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UFC fighter Ion Cutelaba under USADA investigation for potential blood doping

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The Moldovan light heavyweight has the potential to become the first UFC fighter found guilty of ‘blood doping,’ pending a USADA investigation.

Ion Cutelaba was removed from UFC 217 due to a potential anti-doping policy violation just one day before he was scheduled to fight Michal Oleksiejczuk in the New York event. The fighter would go on to release a statement to MMAUNO, claiming that the potential violation was simply a failure to provide documentation that would exhonerate him in time for his bout. The Moldovan fighter said of the USADA violation:

“I’ve done a legal medical procedure to reduce an inflammation and that procedure is called ozone therapy.

This procedure I don’t think is very well known by USADA, so USADA just wanted information about this procedure from the doctor that has performed it, but unfortunately because we only had a few days to provide all this evidence, we didn’t have enough time to get everything together that USADA wanted.”

USADA have confirmed to Bloody Elbow that Cutelaba’s potential violation was in fact over his disclosed use of Ozone therapy. Unfortunately for Cutelaba, rather than exonerate him, admitting to the procedure has potentially put him in hot water.

Ozone therapy is, in fact, well known by USADA; their Globaldro site has an FAQ which clearly states it is banned as a form of blood doping and prohibited by section M1 of the WADA prohibited list. The section on Ozone therapy reads:

“Is ozone therapy prohibited?

Yes, ozone therapy or any manipulation of blood or blood components is prohibited under M1 of the WADA Prohibited List. This includes the administration or reintroduction of any quantity of autologous, allogenic (homologous) or heterologous blood or red blood cell products of any origin into the circulatory system, artificially enhancing the uptake, transport or delivery of oxygen, or any form of intravascular manipulation of the blood or blood components by physical or chemical means.”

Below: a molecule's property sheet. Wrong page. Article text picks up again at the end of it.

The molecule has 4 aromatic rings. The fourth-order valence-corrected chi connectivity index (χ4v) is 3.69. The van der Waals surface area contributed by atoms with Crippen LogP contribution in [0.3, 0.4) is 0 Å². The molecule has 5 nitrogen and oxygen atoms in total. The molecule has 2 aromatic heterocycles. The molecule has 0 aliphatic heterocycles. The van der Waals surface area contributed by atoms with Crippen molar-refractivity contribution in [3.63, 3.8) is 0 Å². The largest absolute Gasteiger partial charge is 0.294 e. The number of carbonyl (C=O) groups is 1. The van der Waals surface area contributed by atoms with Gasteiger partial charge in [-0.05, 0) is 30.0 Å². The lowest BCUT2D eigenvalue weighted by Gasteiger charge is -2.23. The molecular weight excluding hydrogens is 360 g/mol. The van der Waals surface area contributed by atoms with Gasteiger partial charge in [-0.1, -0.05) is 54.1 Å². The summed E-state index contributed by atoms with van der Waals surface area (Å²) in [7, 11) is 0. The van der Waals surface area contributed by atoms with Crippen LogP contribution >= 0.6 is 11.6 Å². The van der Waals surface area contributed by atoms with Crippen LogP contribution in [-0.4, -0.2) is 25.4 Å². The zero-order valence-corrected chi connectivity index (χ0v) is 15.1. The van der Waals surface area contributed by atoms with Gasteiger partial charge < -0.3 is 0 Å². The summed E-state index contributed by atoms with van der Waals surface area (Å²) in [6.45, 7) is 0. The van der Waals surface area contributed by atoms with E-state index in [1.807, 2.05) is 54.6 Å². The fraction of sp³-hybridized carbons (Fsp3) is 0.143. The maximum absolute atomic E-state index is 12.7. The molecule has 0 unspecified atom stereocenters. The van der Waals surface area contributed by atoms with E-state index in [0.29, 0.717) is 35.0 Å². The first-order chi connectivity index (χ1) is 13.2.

Ozone therapy typically involves lacing some of the patient’s own blood with Ozone –which is a molecule of 3 oxygen atoms, as opposed to the two oxygen atoms in O2 –and transfusing it back into the patient.

Ozone therapy is not approved by the FDA for use as a medical treatment, and is potentially hazardous to human health. The FDA has stated that, “Ozone is a toxic gas with no known useful medical application in specific, adjunctive, or preventive therapy.”

It should be noted that any sort of blood transfusion, regardless of what is being transfused, would be prohibited under the rules currently in place. In addition to violating the blood doping section of the WADA prohibited list, it’s also very possible that the therapy would also fall foul of the rules against IVs over 50ml.

The M1 section of the WADA prohibited list which covers IV ozone therapy carries a standard punishment of two years under the terms of the UFC’s deal with USADA. This can be reduced for a number of reasons, most commonly when it is ruled that a fighter’s degree of fault for their failure is reduced.

If found to have used IV ozone therapy, Cutelaba would be the first fighter to be suspended for blood doping under the UFC and USADA program.

Cutelaba is currently under provisional suspension, and will be undergoing a process of communicating with USADA to determine the circumstances of his failed test and the potential sanctions he may be facing.


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